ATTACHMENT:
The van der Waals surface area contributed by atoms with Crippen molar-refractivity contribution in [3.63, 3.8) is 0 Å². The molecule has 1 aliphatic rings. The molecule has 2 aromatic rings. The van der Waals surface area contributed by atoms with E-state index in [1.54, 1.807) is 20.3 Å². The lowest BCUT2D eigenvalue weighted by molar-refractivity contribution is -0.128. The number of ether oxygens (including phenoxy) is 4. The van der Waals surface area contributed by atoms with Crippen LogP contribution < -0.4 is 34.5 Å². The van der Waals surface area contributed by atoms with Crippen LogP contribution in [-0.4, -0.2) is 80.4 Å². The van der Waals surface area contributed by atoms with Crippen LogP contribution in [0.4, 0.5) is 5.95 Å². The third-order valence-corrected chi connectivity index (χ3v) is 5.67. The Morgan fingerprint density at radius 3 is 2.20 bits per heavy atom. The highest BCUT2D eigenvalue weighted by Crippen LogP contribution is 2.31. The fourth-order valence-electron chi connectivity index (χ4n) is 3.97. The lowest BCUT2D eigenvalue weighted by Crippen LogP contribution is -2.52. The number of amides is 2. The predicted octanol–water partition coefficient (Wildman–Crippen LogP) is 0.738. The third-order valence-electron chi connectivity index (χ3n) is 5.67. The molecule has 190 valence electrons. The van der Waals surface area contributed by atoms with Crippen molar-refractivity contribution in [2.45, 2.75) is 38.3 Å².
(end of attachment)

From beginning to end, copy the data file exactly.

The van der Waals surface area contributed by atoms with Crippen molar-refractivity contribution in [3.63, 3.8) is 0 Å². The molecule has 1 aliphatic rings. The molecule has 2 aromatic rings. The van der Waals surface area contributed by atoms with E-state index in [1.54, 1.807) is 20.3 Å². The lowest BCUT2D eigenvalue weighted by molar-refractivity contribution is -0.128. The number of ether oxygens (including phenoxy) is 4. The van der Waals surface area contributed by atoms with Crippen LogP contribution < -0.4 is 34.5 Å². The van der Waals surface area contributed by atoms with Crippen LogP contribution in [-0.4, -0.2) is 80.4 Å². The van der Waals surface area contributed by atoms with Crippen LogP contribution in [0.4, 0.5) is 5.95 Å². The third-order valence-corrected chi connectivity index (χ3v) is 5.67. The Morgan fingerprint density at radius 3 is 2.20 bits per heavy atom. The highest BCUT2D eigenvalue weighted by Crippen LogP contribution is 2.31. The fourth-order valence-electron chi connectivity index (χ4n) is 3.97. The lowest BCUT2D eigenvalue weighted by Crippen LogP contribution is -2.52. The number of amides is 2. The predicted octanol–water partition coefficient (Wildman–Crippen LogP) is 0.738. The third-order valence-electron chi connectivity index (χ3n) is 5.67. The molecule has 190 valence electrons. The van der Waals surface area contributed by atoms with Crippen molar-refractivity contribution in [2.45, 2.75) is 38.3 Å².